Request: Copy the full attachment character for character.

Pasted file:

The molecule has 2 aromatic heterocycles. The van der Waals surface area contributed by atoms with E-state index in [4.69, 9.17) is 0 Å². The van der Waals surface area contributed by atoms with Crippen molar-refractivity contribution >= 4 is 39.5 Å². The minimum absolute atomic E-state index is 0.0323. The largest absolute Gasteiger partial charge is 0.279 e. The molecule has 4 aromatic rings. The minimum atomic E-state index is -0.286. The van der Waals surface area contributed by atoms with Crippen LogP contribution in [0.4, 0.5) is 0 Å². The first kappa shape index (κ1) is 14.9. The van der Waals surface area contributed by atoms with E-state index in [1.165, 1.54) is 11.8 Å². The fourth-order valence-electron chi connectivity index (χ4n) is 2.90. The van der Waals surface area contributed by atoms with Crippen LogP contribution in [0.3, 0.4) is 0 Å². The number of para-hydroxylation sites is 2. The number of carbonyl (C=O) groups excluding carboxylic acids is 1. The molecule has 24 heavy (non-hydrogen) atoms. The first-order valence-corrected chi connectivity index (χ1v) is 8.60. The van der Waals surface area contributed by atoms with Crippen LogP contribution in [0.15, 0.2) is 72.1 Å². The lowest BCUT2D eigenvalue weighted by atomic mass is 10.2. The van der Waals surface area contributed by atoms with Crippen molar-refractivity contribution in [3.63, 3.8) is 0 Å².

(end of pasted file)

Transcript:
The molecule has 2 aromatic heterocycles. The van der Waals surface area contributed by atoms with E-state index in [4.69, 9.17) is 0 Å². The van der Waals surface area contributed by atoms with Crippen molar-refractivity contribution >= 4 is 39.5 Å². The minimum absolute atomic E-state index is 0.0323. The largest absolute Gasteiger partial charge is 0.279 e. The molecule has 4 aromatic rings. The minimum atomic E-state index is -0.286. The van der Waals surface area contributed by atoms with Crippen LogP contribution in [0.4, 0.5) is 0 Å². The first kappa shape index (κ1) is 14.9. The van der Waals surface area contributed by atoms with E-state index in [1.165, 1.54) is 11.8 Å². The fourth-order valence-electron chi connectivity index (χ4n) is 2.90. The van der Waals surface area contributed by atoms with Crippen LogP contribution in [0.3, 0.4) is 0 Å². The number of para-hydroxylation sites is 2. The number of carbonyl (C=O) groups excluding carboxylic acids is 1. The molecule has 24 heavy (non-hydrogen) atoms. The first-order valence-corrected chi connectivity index (χ1v) is 8.60. The van der Waals surface area contributed by atoms with Crippen LogP contribution in [0.15, 0.2) is 72.1 Å². The lowest BCUT2D eigenvalue weighted by atomic mass is 10.2. The van der Waals surface area contributed by atoms with Crippen molar-refractivity contribution in [3.63, 3.8) is 0 Å².